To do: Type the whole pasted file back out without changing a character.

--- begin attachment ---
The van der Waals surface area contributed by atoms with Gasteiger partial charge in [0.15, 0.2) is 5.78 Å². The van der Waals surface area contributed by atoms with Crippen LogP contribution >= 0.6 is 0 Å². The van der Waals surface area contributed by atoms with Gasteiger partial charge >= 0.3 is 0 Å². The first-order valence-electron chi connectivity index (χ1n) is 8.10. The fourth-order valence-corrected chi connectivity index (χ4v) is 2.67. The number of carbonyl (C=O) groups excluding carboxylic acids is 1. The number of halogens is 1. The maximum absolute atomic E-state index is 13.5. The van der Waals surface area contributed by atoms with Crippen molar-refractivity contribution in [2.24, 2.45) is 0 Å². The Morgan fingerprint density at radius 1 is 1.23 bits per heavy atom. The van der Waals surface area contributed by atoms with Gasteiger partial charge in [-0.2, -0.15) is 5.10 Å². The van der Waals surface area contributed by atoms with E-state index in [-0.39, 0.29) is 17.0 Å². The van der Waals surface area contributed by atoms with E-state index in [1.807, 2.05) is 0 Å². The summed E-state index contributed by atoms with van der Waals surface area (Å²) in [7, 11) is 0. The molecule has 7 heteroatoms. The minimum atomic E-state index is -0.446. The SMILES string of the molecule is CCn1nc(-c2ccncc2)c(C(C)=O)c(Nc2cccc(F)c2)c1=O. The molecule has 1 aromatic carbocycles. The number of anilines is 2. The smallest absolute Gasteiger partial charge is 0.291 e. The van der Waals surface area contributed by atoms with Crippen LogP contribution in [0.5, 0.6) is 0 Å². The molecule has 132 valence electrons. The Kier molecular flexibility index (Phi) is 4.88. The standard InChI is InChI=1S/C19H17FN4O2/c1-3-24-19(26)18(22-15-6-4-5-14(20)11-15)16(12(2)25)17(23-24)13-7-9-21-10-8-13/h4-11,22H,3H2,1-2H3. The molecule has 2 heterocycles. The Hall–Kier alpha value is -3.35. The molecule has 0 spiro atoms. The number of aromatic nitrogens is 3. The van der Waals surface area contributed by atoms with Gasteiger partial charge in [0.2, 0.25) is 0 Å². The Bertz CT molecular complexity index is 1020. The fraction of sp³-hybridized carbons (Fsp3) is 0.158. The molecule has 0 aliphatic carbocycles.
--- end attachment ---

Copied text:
The van der Waals surface area contributed by atoms with Gasteiger partial charge in [0.15, 0.2) is 5.78 Å². The van der Waals surface area contributed by atoms with Crippen LogP contribution >= 0.6 is 0 Å². The van der Waals surface area contributed by atoms with Gasteiger partial charge >= 0.3 is 0 Å². The first-order valence-electron chi connectivity index (χ1n) is 8.10. The fourth-order valence-corrected chi connectivity index (χ4v) is 2.67. The number of carbonyl (C=O) groups excluding carboxylic acids is 1. The number of halogens is 1. The maximum absolute atomic E-state index is 13.5. The van der Waals surface area contributed by atoms with Crippen molar-refractivity contribution in [2.24, 2.45) is 0 Å². The Morgan fingerprint density at radius 1 is 1.23 bits per heavy atom. The van der Waals surface area contributed by atoms with Gasteiger partial charge in [-0.2, -0.15) is 5.10 Å². The van der Waals surface area contributed by atoms with E-state index in [-0.39, 0.29) is 17.0 Å². The van der Waals surface area contributed by atoms with E-state index in [1.807, 2.05) is 0 Å². The summed E-state index contributed by atoms with van der Waals surface area (Å²) in [7, 11) is 0. The molecule has 7 heteroatoms. The minimum atomic E-state index is -0.446. The SMILES string of the molecule is CCn1nc(-c2ccncc2)c(C(C)=O)c(Nc2cccc(F)c2)c1=O. The molecule has 1 aromatic carbocycles. The number of anilines is 2. The smallest absolute Gasteiger partial charge is 0.291 e. The van der Waals surface area contributed by atoms with Crippen LogP contribution in [0.5, 0.6) is 0 Å². The molecule has 132 valence electrons. The Kier molecular flexibility index (Phi) is 4.88. The standard InChI is InChI=1S/C19H17FN4O2/c1-3-24-19(26)18(22-15-6-4-5-14(20)11-15)16(12(2)25)17(23-24)13-7-9-21-10-8-13/h4-11,22H,3H2,1-2H3. The molecule has 2 heterocycles. The Hall–Kier alpha value is -3.35. The molecule has 0 spiro atoms. The number of aromatic nitrogens is 3. The van der Waals surface area contributed by atoms with Gasteiger partial charge in [0.2, 0.25) is 0 Å². The Bertz CT molecular complexity index is 1020. The fraction of sp³-hybridized carbons (Fsp3) is 0.158. The molecule has 0 aliphatic carbocycles.